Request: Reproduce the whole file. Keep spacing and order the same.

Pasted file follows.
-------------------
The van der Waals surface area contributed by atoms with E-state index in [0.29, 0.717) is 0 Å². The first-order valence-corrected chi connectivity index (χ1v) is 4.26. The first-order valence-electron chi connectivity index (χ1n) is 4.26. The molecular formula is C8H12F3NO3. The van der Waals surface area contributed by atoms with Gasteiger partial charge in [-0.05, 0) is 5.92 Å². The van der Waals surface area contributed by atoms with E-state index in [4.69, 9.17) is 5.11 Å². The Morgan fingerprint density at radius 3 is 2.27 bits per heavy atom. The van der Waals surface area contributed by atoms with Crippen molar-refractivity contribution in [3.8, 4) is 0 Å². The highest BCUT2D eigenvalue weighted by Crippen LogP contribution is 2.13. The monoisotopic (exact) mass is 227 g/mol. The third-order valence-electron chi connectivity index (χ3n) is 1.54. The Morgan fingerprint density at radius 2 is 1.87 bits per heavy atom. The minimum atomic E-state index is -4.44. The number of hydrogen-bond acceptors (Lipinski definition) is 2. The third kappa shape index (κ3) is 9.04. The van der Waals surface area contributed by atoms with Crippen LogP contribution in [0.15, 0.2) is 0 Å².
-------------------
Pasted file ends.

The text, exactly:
The van der Waals surface area contributed by atoms with E-state index in [0.29, 0.717) is 0 Å². The first-order valence-corrected chi connectivity index (χ1v) is 4.26. The first-order valence-electron chi connectivity index (χ1n) is 4.26. The molecular formula is C8H12F3NO3. The van der Waals surface area contributed by atoms with Gasteiger partial charge in [-0.05, 0) is 5.92 Å². The van der Waals surface area contributed by atoms with E-state index in [4.69, 9.17) is 5.11 Å². The Morgan fingerprint density at radius 3 is 2.27 bits per heavy atom. The van der Waals surface area contributed by atoms with Crippen molar-refractivity contribution in [3.8, 4) is 0 Å². The highest BCUT2D eigenvalue weighted by Crippen LogP contribution is 2.13. The monoisotopic (exact) mass is 227 g/mol. The third-order valence-electron chi connectivity index (χ3n) is 1.54. The Morgan fingerprint density at radius 2 is 1.87 bits per heavy atom. The minimum atomic E-state index is -4.44. The number of hydrogen-bond acceptors (Lipinski definition) is 2. The third kappa shape index (κ3) is 9.04. The van der Waals surface area contributed by atoms with Crippen LogP contribution in [0.15, 0.2) is 0 Å².